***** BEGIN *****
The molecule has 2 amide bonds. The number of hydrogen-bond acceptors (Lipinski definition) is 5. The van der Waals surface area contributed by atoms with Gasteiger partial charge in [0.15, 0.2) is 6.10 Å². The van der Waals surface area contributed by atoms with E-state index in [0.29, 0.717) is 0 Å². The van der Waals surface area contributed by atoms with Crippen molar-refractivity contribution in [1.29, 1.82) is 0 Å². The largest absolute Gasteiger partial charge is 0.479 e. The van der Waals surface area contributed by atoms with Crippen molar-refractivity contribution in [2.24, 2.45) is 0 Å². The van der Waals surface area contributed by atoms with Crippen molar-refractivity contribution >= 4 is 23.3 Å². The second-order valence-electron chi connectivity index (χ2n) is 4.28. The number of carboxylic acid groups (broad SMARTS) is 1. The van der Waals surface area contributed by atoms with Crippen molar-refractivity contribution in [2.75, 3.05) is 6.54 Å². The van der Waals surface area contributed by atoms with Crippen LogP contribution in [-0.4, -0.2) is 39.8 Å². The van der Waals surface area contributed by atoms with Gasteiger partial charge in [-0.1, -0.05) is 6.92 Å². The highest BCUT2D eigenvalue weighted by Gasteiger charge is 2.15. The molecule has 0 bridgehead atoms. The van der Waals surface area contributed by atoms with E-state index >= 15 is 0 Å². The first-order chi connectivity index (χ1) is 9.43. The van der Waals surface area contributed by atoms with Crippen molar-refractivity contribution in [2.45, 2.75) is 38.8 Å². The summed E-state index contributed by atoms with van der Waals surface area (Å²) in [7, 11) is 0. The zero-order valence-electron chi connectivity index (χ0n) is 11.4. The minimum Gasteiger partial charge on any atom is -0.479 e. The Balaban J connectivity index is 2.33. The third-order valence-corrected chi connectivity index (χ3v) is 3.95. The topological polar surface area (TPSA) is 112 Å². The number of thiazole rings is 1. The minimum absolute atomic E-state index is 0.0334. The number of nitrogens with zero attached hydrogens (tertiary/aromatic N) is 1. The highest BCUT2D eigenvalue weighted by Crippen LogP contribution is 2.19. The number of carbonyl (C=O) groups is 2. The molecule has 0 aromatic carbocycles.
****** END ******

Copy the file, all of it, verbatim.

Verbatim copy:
The molecule has 2 amide bonds. The number of hydrogen-bond acceptors (Lipinski definition) is 5. The van der Waals surface area contributed by atoms with Gasteiger partial charge in [0.15, 0.2) is 6.10 Å². The van der Waals surface area contributed by atoms with E-state index in [0.29, 0.717) is 0 Å². The van der Waals surface area contributed by atoms with Crippen molar-refractivity contribution in [1.29, 1.82) is 0 Å². The largest absolute Gasteiger partial charge is 0.479 e. The van der Waals surface area contributed by atoms with Crippen molar-refractivity contribution in [2.24, 2.45) is 0 Å². The van der Waals surface area contributed by atoms with Crippen molar-refractivity contribution >= 4 is 23.3 Å². The second-order valence-electron chi connectivity index (χ2n) is 4.28. The number of carboxylic acid groups (broad SMARTS) is 1. The van der Waals surface area contributed by atoms with Crippen molar-refractivity contribution in [2.75, 3.05) is 6.54 Å². The van der Waals surface area contributed by atoms with Crippen LogP contribution in [-0.4, -0.2) is 39.8 Å². The van der Waals surface area contributed by atoms with Gasteiger partial charge in [-0.1, -0.05) is 6.92 Å². The highest BCUT2D eigenvalue weighted by Gasteiger charge is 2.15. The molecule has 0 bridgehead atoms. The van der Waals surface area contributed by atoms with E-state index >= 15 is 0 Å². The first-order chi connectivity index (χ1) is 9.43. The van der Waals surface area contributed by atoms with Crippen molar-refractivity contribution in [2.45, 2.75) is 38.8 Å². The summed E-state index contributed by atoms with van der Waals surface area (Å²) in [7, 11) is 0. The zero-order valence-electron chi connectivity index (χ0n) is 11.4. The minimum Gasteiger partial charge on any atom is -0.479 e. The Balaban J connectivity index is 2.33. The third-order valence-corrected chi connectivity index (χ3v) is 3.95. The topological polar surface area (TPSA) is 112 Å². The number of thiazole rings is 1. The minimum absolute atomic E-state index is 0.0334. The number of nitrogens with zero attached hydrogens (tertiary/aromatic N) is 1. The highest BCUT2D eigenvalue weighted by Crippen LogP contribution is 2.19. The number of carbonyl (C=O) groups is 2. The molecule has 0 aromatic carbocycles.